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As a U Albany student and a young women entering her twenties, I have been paying close attention to the recent laws passed in Arkansas and North Dakota that would ban abortions as early as twelve weeks and even six weeks respectively. At the same time I am getting involved and excited as the number of supporters of  Governor Cuomo’s Women’s Equality Agenda in New York continues to grow. How can one part of the country be focused on moving forward with women’s equality including reproductive health decisions while another part of the country wants to take us back forty years?

Stand up for women's health, planned parenthood

Gov. Cuomo’s 10-point Women’s Equality agenda focuses on many issues that women deal with in everyday life. The agenda aims to break down barriers and end discrimination, violence and harassment and ensure equality. These things are important to me and my peers. And the agenda has the support of over 80% of New York voters, according to a recent poll. But once again, the issue of reproductive health and decision making has become a barrier to passage of this important agenda. Opponents have focused on a small part of the agenda that deals with updating New York laws related to abortion so that this medical procedure is regulated within the health and not the penal code and so that our state law reflects the protections to access guaranteed by the U.S. Supreme Court decision Roe v Wade.

I have to wonder why so many legislators both here in New York and in states like Arkansas and North Dakota find the idea of women making personal informed decisions on how to get through a situation that will affect their health, life, and future to be too radical. I don’t know today if I would personally seek an abortion if I were to someday face an unintended pregnancy. But I do know that I can’t begin to speak or decide for other women. Each woman has triumphed through different hardships and deserves to make her own decisions about this very personal decision. Each woman knows what is best for her own health and that of her family.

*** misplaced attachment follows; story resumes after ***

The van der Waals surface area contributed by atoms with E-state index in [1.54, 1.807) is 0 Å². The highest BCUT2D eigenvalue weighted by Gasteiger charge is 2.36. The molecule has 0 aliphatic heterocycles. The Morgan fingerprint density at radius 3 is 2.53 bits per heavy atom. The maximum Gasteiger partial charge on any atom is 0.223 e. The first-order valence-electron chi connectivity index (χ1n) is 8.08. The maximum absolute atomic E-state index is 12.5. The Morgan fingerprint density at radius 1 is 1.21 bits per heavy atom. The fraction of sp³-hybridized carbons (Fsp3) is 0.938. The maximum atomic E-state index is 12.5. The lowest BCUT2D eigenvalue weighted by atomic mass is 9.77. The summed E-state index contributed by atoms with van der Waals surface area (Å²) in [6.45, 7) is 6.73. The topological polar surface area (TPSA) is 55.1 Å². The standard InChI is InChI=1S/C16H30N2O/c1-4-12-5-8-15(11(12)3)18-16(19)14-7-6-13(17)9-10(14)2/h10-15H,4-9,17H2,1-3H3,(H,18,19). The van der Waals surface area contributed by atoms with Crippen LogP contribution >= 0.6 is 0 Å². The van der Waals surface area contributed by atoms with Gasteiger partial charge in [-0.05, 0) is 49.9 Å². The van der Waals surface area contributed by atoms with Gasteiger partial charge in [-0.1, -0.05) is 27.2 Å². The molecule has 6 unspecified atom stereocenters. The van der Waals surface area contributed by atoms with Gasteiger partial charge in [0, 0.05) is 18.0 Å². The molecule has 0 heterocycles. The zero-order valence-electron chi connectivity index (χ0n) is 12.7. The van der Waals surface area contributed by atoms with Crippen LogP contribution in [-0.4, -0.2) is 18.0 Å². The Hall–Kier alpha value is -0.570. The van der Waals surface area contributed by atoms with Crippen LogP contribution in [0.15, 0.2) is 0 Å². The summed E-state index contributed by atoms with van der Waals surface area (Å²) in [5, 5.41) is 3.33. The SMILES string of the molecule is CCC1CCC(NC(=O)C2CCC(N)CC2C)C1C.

What I feel lawmakers everywhere need to recognize is that they do not have to understand or even agree with the decisions a woman makes regarding her own health and well being, but they need to at least allow us to make our own decisions. Perhaps if we had more women legislators, we might have more acceptance of this fact.

Editor’s Note:

For more information on the Governor’s 10-point Women’s Equality Plan read more here: NY Women’s Equality

For more information on the referenced Arkansas and North Dakota laws above, read more here:

NY Times Article on Arkansas Law

NY Times Article on North Dakota Law


  1. WomenFirst says:

    I’m really uncomfortable with the author’s posture of supplication. “Let women decide”? Law makers should butt out of decisions that affect a woman’s own body or a woman’s own fetus; who has more investment than the woman? And more women lawmakers demonstrably don’t make a difference; is the author aware there are women lawmakers who oppose women’s rights? And who cares if the author would or wouldn’t have an abortion herself? Is she trying to be a nice girl at the same time she’s politely asking lawmakers to give her more rights please? The abortion issue is all about who owns women’s bodies, and needs to be addressed in those terms.

  2. ezzmarelda says:

    I think that without paid maternity leave all of Cuomo’s pro-women rants are meaningless. Under my state union contract I have to work for 5 years w/out taking sick time to earn enough sick time to take a 3 month paid leave. I have to work for 15 years w/out taking sick leave in order to retire w/ health benefits. This means that every child I birth puts me 10 years behind my male counterparts in terms of paid benefits. My state childcare package is a steal at $1000/mo w/ an $800 annual give back from the state…